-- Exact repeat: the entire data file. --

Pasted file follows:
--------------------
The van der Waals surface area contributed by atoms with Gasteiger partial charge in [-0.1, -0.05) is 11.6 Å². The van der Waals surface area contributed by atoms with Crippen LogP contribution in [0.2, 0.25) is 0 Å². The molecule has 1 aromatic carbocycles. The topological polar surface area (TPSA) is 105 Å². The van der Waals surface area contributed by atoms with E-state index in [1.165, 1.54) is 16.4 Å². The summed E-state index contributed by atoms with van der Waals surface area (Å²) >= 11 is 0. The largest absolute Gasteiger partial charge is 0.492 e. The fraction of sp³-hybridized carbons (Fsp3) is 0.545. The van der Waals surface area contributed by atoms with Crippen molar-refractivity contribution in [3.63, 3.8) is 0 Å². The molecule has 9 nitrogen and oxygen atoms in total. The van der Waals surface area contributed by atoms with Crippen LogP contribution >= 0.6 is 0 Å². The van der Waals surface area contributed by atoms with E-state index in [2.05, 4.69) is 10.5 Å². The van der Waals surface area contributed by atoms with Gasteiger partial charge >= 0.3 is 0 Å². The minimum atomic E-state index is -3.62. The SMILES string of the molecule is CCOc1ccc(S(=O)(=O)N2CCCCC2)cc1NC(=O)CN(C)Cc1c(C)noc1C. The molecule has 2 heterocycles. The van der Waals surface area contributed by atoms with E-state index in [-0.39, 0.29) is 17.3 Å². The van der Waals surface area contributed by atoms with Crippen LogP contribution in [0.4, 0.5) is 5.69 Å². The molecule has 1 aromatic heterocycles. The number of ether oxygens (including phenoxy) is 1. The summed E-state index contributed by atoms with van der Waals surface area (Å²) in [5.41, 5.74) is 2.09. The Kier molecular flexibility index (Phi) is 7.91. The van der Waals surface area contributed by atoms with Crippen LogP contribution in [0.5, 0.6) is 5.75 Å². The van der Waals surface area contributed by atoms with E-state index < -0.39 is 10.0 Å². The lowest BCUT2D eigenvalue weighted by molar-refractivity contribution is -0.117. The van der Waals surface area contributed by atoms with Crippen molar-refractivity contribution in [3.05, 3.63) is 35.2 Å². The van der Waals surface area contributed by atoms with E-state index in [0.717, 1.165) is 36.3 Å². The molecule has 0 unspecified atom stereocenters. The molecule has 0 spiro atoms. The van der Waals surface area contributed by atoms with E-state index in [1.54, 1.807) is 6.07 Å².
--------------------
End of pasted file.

The van der Waals surface area contributed by atoms with Gasteiger partial charge in [-0.1, -0.05) is 11.6 Å². The van der Waals surface area contributed by atoms with Crippen LogP contribution in [0.2, 0.25) is 0 Å². The molecule has 1 aromatic carbocycles. The topological polar surface area (TPSA) is 105 Å². The van der Waals surface area contributed by atoms with E-state index in [1.165, 1.54) is 16.4 Å². The summed E-state index contributed by atoms with van der Waals surface area (Å²) >= 11 is 0. The largest absolute Gasteiger partial charge is 0.492 e. The fraction of sp³-hybridized carbons (Fsp3) is 0.545. The van der Waals surface area contributed by atoms with Crippen molar-refractivity contribution in [3.63, 3.8) is 0 Å². The molecule has 9 nitrogen and oxygen atoms in total. The van der Waals surface area contributed by atoms with Crippen LogP contribution >= 0.6 is 0 Å². The van der Waals surface area contributed by atoms with E-state index in [2.05, 4.69) is 10.5 Å². The van der Waals surface area contributed by atoms with Gasteiger partial charge >= 0.3 is 0 Å². The minimum atomic E-state index is -3.62. The SMILES string of the molecule is CCOc1ccc(S(=O)(=O)N2CCCCC2)cc1NC(=O)CN(C)Cc1c(C)noc1C. The molecule has 2 heterocycles. The van der Waals surface area contributed by atoms with E-state index in [-0.39, 0.29) is 17.3 Å². The van der Waals surface area contributed by atoms with Crippen LogP contribution in [0.4, 0.5) is 5.69 Å². The molecule has 1 aromatic heterocycles. The number of ether oxygens (including phenoxy) is 1. The summed E-state index contributed by atoms with van der Waals surface area (Å²) in [5.41, 5.74) is 2.09. The Kier molecular flexibility index (Phi) is 7.91. The van der Waals surface area contributed by atoms with Crippen LogP contribution in [0.5, 0.6) is 5.75 Å². The van der Waals surface area contributed by atoms with E-state index < -0.39 is 10.0 Å². The lowest BCUT2D eigenvalue weighted by molar-refractivity contribution is -0.117. The van der Waals surface area contributed by atoms with Crippen molar-refractivity contribution in [3.05, 3.63) is 35.2 Å². The van der Waals surface area contributed by atoms with E-state index in [0.717, 1.165) is 36.3 Å². The molecule has 0 unspecified atom stereocenters. The molecule has 0 spiro atoms. The van der Waals surface area contributed by atoms with E-state index in [1.54, 1.807) is 6.07 Å².